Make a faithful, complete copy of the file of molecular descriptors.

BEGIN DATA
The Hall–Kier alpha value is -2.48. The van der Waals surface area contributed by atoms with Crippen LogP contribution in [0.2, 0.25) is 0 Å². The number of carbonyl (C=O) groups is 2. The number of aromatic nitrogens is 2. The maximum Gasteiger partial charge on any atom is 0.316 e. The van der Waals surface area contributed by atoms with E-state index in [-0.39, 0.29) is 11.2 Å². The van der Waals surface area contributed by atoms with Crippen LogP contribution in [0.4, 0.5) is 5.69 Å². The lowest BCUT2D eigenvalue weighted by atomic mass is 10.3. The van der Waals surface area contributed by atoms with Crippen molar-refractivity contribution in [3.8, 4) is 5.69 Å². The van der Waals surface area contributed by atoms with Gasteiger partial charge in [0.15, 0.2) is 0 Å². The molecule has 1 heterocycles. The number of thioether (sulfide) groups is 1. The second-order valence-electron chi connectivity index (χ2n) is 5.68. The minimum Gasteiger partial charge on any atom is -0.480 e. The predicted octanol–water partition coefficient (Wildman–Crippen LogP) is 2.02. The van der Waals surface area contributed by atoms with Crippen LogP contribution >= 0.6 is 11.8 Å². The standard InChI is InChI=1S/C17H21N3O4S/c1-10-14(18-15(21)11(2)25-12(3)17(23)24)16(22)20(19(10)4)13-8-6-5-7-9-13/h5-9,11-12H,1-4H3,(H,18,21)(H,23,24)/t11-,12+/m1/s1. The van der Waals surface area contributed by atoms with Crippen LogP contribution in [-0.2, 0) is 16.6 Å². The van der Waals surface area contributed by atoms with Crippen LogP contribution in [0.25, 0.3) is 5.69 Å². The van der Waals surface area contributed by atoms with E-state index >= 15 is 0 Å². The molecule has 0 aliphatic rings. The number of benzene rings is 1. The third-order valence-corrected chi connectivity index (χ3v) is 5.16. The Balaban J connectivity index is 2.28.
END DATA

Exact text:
The Hall–Kier alpha value is -2.48. The van der Waals surface area contributed by atoms with Crippen LogP contribution in [0.2, 0.25) is 0 Å². The number of carbonyl (C=O) groups is 2. The number of aromatic nitrogens is 2. The maximum Gasteiger partial charge on any atom is 0.316 e. The van der Waals surface area contributed by atoms with E-state index in [-0.39, 0.29) is 11.2 Å². The van der Waals surface area contributed by atoms with Crippen LogP contribution in [0.4, 0.5) is 5.69 Å². The lowest BCUT2D eigenvalue weighted by atomic mass is 10.3. The van der Waals surface area contributed by atoms with Crippen molar-refractivity contribution in [3.8, 4) is 5.69 Å². The van der Waals surface area contributed by atoms with Gasteiger partial charge in [0.15, 0.2) is 0 Å². The molecule has 1 heterocycles. The number of thioether (sulfide) groups is 1. The second-order valence-electron chi connectivity index (χ2n) is 5.68. The minimum Gasteiger partial charge on any atom is -0.480 e. The predicted octanol–water partition coefficient (Wildman–Crippen LogP) is 2.02. The van der Waals surface area contributed by atoms with Crippen LogP contribution >= 0.6 is 11.8 Å². The standard InChI is InChI=1S/C17H21N3O4S/c1-10-14(18-15(21)11(2)25-12(3)17(23)24)16(22)20(19(10)4)13-8-6-5-7-9-13/h5-9,11-12H,1-4H3,(H,18,21)(H,23,24)/t11-,12+/m1/s1. The van der Waals surface area contributed by atoms with Crippen LogP contribution in [-0.2, 0) is 16.6 Å². The van der Waals surface area contributed by atoms with Crippen LogP contribution in [0.25, 0.3) is 5.69 Å². The van der Waals surface area contributed by atoms with E-state index >= 15 is 0 Å². The molecule has 0 aliphatic rings. The number of benzene rings is 1. The third-order valence-corrected chi connectivity index (χ3v) is 5.16. The Balaban J connectivity index is 2.28.